One of the greatest joys of being a parent is watching your child’s intelligence build. Whether it is the math problem they need help with or tougher questions about current news, there eventually comes a day when you know they’re your equal. Tonight while playing our newest game, Plunder, I realized that day was here.
Plunder by R&R Games is a new type of game for us that requires deductive reasoning in order to be successful. It is probably best compared to a game of Sudoku mixed with Clue. We weren’t sure if the girls would be up to the challenge of figuring out whose treasure was where – we couldn’t have been more wrong.
Each player takes on the role of a specific pirate who has buried their treasure and is now bragging about it in a local pub. Every pirate is listening in for clues as to where you’ve stashed your booty so they can send their crew to retrieve it while you are otherwise occupied with your rum.
Everyone is dealt three cards that establishes the location of your treasure. Obviously this is private information and isn’t to be shown to anyone else. There is only one of each location card, so you already know where the other pirates’ treasure isn’t (it can’t be where yours is).
During the next 15 rounds (days) three cards are turned up and each pirate (whose turn it isn’t) exclaims “Aye” or “Nay’. This means that either at least one of the cards matches their cards (“Aye”) or none match at all (“Nay”). Using this information you mark the results with included dry erase markers on your tally board. Each round yields additional information about the whereabouts of your opponents’ stash.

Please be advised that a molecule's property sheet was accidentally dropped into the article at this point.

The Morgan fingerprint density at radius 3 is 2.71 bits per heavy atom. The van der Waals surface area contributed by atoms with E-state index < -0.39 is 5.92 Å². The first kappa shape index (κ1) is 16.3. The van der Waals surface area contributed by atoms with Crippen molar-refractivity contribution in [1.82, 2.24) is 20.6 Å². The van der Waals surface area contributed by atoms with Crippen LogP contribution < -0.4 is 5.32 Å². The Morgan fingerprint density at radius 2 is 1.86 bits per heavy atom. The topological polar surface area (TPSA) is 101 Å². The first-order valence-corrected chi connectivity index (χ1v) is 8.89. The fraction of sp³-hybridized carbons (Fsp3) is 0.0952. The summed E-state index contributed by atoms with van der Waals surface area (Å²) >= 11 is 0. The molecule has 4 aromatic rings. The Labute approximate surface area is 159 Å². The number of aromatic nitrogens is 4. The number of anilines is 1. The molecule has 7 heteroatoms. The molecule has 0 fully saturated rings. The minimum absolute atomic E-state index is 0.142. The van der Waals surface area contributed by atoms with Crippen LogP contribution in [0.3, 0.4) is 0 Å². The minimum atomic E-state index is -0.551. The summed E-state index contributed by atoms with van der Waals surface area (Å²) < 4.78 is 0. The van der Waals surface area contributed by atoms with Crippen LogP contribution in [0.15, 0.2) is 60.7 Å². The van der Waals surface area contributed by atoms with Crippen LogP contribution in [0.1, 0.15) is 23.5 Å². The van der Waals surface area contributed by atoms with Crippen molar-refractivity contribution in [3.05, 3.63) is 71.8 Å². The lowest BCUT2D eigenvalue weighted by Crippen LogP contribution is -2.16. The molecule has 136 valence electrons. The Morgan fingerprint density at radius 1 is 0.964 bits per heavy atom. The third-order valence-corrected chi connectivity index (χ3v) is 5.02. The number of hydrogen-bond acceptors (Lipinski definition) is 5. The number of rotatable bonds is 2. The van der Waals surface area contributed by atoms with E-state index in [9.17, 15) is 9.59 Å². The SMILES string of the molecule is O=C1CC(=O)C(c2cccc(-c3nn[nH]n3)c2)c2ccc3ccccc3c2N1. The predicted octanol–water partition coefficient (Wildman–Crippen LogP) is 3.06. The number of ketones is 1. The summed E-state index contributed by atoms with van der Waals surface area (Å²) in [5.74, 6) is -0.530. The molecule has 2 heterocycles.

When you think you know the location of a treasure, you fill out one of your crew cards with your answer and place it in the community treasure chest. You can fill one out at any time during the game, but once it is in the chest it cannot be changed. You are given crew cards equal to the number of players, so in essence you have once extra card for mistakes/guesses.
After all crew cards have been submitted (or 15 days have passed), the game ends and it is time to see who discovered the treasures correctly. Every pirate begins with a treasure worth 6 points. The first pirate to discover it ‘steals’ three of those points and adds it to their total. The next pirate steals 2 points – the third takes the last point, leaving you without any treasure at all.
Once all the crew cards have been tallied, the pirate with the most points wins the game. Any ties are broken by whichever pirate was the first to submit a correct treasure location!
Plunder surprised us as a game that did require a decent amount of deductive reasoning. It is rated for ages 10 and up, and although younger players could easily understand how to play, they would not fare well when it came to the “if this, then that” part of figuring out the locations. Our girls are 10 and 12 and both had very little problem solving the puzzles. In fact, our youngest found one treasure than NONE of the rest of us located. Yes, she beat me (again). I’m embarrassed to say I came in dead last. Aargh.
Want to find out just how smart your kids are? This will put them to the test! You can find Plunder at Amazon or direct from R&R Games. If the company name sounds familiar, it’s because we’ve highlighted a number of their great titles over the past year. Both Igor and Coal Baron are staples at our local game nights, and Qin hits the table at home quite often.
What game have you played with your children that surprised you how well they did?